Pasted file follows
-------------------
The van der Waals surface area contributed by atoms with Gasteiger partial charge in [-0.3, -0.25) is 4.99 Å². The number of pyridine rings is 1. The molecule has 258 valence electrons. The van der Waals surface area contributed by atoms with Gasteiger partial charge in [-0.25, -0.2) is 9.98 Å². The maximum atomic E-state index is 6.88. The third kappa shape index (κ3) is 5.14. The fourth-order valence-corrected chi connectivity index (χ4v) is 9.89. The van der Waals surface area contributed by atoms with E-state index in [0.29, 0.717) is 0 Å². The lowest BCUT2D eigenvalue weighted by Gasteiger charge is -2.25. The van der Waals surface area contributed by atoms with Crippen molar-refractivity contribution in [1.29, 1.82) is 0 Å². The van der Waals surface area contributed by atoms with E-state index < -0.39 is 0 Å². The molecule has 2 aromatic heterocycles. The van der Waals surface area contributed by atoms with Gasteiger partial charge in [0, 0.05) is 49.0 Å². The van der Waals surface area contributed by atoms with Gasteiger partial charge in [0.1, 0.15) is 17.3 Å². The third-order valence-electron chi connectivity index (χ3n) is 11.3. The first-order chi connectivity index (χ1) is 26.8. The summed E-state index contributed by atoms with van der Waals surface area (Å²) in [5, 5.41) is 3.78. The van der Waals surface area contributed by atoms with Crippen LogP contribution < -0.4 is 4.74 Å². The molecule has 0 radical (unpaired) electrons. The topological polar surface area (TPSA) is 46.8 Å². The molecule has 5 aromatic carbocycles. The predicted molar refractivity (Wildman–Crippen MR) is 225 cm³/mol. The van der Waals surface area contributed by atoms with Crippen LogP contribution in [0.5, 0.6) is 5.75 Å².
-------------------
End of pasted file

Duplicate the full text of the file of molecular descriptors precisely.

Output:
The van der Waals surface area contributed by atoms with Gasteiger partial charge in [-0.3, -0.25) is 4.99 Å². The number of pyridine rings is 1. The molecule has 258 valence electrons. The van der Waals surface area contributed by atoms with Gasteiger partial charge in [-0.25, -0.2) is 9.98 Å². The maximum atomic E-state index is 6.88. The third kappa shape index (κ3) is 5.14. The fourth-order valence-corrected chi connectivity index (χ4v) is 9.89. The van der Waals surface area contributed by atoms with E-state index in [0.29, 0.717) is 0 Å². The lowest BCUT2D eigenvalue weighted by Gasteiger charge is -2.25. The van der Waals surface area contributed by atoms with Crippen molar-refractivity contribution in [1.29, 1.82) is 0 Å². The van der Waals surface area contributed by atoms with E-state index < -0.39 is 0 Å². The molecule has 2 aromatic heterocycles. The van der Waals surface area contributed by atoms with Gasteiger partial charge in [0, 0.05) is 49.0 Å². The van der Waals surface area contributed by atoms with Gasteiger partial charge in [0.1, 0.15) is 17.3 Å². The third-order valence-electron chi connectivity index (χ3n) is 11.3. The first-order chi connectivity index (χ1) is 26.8. The summed E-state index contributed by atoms with van der Waals surface area (Å²) in [5, 5.41) is 3.78. The van der Waals surface area contributed by atoms with Crippen LogP contribution < -0.4 is 4.74 Å². The molecule has 0 radical (unpaired) electrons. The topological polar surface area (TPSA) is 46.8 Å². The molecule has 5 aromatic carbocycles. The predicted molar refractivity (Wildman–Crippen MR) is 225 cm³/mol. The van der Waals surface area contributed by atoms with Crippen LogP contribution in [0.5, 0.6) is 5.75 Å².